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So delicious, so many to choose from. Even with all the other great French foods available, the butter we buy in Paris is pretty much top of our list of the foods of France.
That's because French butters are so different from the butter we are used to. It takes a bit of training to get to know the choices in French butter and to learn about the butters that have their own AOC.
Butter is the main cooking ingredient for most of France until you get to Provence, and is used for baking, to slather on a baguette, to sauté foods, and in many sauces.
Our French friends take their butter seriously — from unsalted to slightly salted with sea salt, to special butter just for baking. Most of the best French butter hails from Normandy, where cows roam and feed in grassy fields.
In this excerpt from our book, we reveal the details of this most loved and famous French food —
Butter is the not-so-secret ingredient of French cooking. The biggest difference between French butter and most others is its higher butterfat content. Yes, that's right, French butter has more fat and that's why it tastes better! And, of course, butter in France has an AOC, Appellation d'Origine Controlee. Two of them.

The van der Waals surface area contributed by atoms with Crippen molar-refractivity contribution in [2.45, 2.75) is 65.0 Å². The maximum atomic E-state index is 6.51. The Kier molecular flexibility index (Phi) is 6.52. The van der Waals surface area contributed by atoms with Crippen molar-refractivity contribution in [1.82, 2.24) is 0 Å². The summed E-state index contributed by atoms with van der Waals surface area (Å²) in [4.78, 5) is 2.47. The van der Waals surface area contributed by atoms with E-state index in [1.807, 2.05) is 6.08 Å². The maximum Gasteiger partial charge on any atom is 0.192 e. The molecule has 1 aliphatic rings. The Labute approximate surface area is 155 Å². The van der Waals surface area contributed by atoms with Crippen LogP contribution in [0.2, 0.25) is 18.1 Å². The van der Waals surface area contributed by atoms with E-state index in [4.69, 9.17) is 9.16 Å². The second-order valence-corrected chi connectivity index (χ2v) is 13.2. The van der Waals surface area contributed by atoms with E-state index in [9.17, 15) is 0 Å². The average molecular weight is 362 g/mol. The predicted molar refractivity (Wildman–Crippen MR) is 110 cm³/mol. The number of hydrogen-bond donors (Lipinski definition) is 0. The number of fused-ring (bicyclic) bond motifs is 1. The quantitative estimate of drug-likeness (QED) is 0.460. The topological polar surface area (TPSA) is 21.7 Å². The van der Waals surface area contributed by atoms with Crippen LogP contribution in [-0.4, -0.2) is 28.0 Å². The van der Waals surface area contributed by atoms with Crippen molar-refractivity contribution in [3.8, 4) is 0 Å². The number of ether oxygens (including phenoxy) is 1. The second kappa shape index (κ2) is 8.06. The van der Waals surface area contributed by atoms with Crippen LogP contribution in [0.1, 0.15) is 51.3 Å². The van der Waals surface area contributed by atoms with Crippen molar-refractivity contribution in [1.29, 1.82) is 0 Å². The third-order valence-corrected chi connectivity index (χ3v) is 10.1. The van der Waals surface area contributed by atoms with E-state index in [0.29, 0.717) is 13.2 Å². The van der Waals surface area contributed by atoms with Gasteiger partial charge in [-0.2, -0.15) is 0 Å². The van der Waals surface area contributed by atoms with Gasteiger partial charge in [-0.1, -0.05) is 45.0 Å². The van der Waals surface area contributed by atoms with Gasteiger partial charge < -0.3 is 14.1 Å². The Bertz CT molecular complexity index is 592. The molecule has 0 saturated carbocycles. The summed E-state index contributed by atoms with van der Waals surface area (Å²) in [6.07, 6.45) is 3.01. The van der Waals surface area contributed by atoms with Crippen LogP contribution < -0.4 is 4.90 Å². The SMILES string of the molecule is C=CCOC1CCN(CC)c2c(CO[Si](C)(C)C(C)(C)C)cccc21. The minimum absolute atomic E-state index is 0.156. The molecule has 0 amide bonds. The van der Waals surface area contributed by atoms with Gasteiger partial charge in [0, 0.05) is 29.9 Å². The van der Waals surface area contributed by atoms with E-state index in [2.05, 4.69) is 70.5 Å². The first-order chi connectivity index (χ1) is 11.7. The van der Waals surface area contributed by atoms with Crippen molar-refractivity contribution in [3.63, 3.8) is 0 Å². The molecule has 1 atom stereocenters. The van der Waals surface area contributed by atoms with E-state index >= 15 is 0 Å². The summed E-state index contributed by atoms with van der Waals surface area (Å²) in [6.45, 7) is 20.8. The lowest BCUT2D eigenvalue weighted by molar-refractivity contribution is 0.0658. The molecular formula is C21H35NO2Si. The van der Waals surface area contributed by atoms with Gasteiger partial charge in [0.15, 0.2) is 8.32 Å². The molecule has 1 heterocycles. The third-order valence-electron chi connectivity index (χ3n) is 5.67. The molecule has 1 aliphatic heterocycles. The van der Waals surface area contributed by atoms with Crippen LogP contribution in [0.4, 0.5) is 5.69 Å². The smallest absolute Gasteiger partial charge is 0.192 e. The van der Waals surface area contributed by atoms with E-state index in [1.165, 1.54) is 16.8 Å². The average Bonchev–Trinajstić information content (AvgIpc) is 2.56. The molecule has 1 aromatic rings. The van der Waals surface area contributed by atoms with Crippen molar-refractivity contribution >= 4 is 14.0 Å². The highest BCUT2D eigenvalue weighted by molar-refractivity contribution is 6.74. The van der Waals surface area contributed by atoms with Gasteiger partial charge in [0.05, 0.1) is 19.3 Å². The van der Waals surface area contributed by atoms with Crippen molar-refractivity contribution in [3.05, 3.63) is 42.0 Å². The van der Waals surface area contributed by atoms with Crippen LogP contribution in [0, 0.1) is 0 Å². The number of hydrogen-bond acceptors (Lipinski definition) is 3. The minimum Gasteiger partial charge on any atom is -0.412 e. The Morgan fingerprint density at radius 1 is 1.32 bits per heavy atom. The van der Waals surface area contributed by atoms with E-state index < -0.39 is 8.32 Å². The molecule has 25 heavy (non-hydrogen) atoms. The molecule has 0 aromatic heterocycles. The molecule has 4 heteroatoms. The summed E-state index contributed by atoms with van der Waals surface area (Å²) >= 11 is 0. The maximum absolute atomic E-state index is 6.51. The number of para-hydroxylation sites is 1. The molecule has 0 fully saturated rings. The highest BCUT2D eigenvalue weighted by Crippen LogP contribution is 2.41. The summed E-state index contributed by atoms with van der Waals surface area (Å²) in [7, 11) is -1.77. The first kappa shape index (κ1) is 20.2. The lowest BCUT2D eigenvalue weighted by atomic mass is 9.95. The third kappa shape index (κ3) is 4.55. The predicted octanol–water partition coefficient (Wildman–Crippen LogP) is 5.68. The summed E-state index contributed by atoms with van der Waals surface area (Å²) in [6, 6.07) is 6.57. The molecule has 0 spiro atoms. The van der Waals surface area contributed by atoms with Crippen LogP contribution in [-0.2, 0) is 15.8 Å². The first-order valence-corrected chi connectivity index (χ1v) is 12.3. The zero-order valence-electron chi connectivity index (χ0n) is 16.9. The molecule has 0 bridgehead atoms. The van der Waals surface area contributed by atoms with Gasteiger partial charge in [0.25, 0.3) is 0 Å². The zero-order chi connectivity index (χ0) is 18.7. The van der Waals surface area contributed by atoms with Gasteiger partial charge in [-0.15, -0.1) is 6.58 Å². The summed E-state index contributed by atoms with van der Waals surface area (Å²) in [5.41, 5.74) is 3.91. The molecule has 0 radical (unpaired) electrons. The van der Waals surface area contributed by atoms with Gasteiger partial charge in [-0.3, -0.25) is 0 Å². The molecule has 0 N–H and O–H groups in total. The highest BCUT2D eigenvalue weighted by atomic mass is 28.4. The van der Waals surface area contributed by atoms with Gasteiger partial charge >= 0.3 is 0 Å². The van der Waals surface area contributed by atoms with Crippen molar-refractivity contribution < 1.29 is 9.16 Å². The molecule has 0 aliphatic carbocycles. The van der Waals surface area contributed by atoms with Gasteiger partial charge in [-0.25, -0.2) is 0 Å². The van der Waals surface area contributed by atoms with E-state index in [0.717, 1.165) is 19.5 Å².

Perhaps the most famous AOC butter is from Isigny-sur-Mer on the northwest coast of France, at the D-Day beaches. Isigny is also famous for its Mimolette and Camembert cheeses.
According to the Isigny Sainte-Mère Dairy Co-operative, producer of the butter, "It is yellow like buttercups, with a faint taste of hazelnuts. Our terroir has the advantage of a mild, damp climate, is near to the sea and enjoys the benefits of the Bessin and Cotentin marshes. The cows which graze there feed on grass rich in iodine, beta carotene and trace elements. It is impossible to confuse with any other butter."
This is what I love — poetry and produce.
Butter made from fresh or cultured unpasteurized milk is called beurre cru, raw cream butter. Beurre cru has a clean, creamy flavour.
At eight kilograms per person, the French are, hands down, the biggest butter eaters in the world. On a trip to a French supermarket you might find a dozen brands with varieties including unsalted, lightly salted, fully salted; beurre pasteurisé, made with pasteurized cream; and artisanal butter made on the dairy farm from raw cream. For bakeries there's beurre pâtissier, with an even higher fat content, 99.8% ! It's no wonder French croissants taste so good.